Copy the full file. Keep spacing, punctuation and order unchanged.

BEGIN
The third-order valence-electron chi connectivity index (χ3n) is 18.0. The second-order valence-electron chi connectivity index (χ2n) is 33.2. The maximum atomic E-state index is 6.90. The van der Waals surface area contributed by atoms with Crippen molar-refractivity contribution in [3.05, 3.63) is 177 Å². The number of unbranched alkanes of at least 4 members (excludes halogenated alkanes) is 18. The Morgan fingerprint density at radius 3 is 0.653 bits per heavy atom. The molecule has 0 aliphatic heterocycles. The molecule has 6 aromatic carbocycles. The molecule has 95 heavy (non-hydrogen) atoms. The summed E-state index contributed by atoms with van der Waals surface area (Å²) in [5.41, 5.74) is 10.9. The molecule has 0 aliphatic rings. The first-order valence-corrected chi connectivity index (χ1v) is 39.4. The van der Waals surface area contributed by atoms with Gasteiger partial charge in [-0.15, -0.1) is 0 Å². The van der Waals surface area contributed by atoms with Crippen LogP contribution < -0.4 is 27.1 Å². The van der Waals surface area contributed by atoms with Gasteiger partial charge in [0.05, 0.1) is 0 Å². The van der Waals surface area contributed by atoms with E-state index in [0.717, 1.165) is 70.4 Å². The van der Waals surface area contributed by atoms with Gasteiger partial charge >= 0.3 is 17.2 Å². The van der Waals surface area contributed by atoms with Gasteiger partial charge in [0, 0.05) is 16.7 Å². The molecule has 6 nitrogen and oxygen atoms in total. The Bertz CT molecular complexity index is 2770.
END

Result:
The third-order valence-electron chi connectivity index (χ3n) is 18.0. The second-order valence-electron chi connectivity index (χ2n) is 33.2. The maximum atomic E-state index is 6.90. The van der Waals surface area contributed by atoms with Crippen molar-refractivity contribution in [3.05, 3.63) is 177 Å². The number of unbranched alkanes of at least 4 members (excludes halogenated alkanes) is 18. The Morgan fingerprint density at radius 3 is 0.653 bits per heavy atom. The molecule has 0 aliphatic heterocycles. The molecule has 6 aromatic carbocycles. The molecule has 95 heavy (non-hydrogen) atoms. The summed E-state index contributed by atoms with van der Waals surface area (Å²) in [5.41, 5.74) is 10.9. The molecule has 0 aliphatic rings. The first-order valence-corrected chi connectivity index (χ1v) is 39.4. The van der Waals surface area contributed by atoms with Gasteiger partial charge in [-0.15, -0.1) is 0 Å². The van der Waals surface area contributed by atoms with Crippen LogP contribution < -0.4 is 27.1 Å². The van der Waals surface area contributed by atoms with Gasteiger partial charge in [0.05, 0.1) is 0 Å². The van der Waals surface area contributed by atoms with E-state index in [0.717, 1.165) is 70.4 Å². The van der Waals surface area contributed by atoms with Gasteiger partial charge >= 0.3 is 17.2 Å². The van der Waals surface area contributed by atoms with Gasteiger partial charge in [0, 0.05) is 16.7 Å². The molecule has 6 nitrogen and oxygen atoms in total. The Bertz CT molecular complexity index is 2770.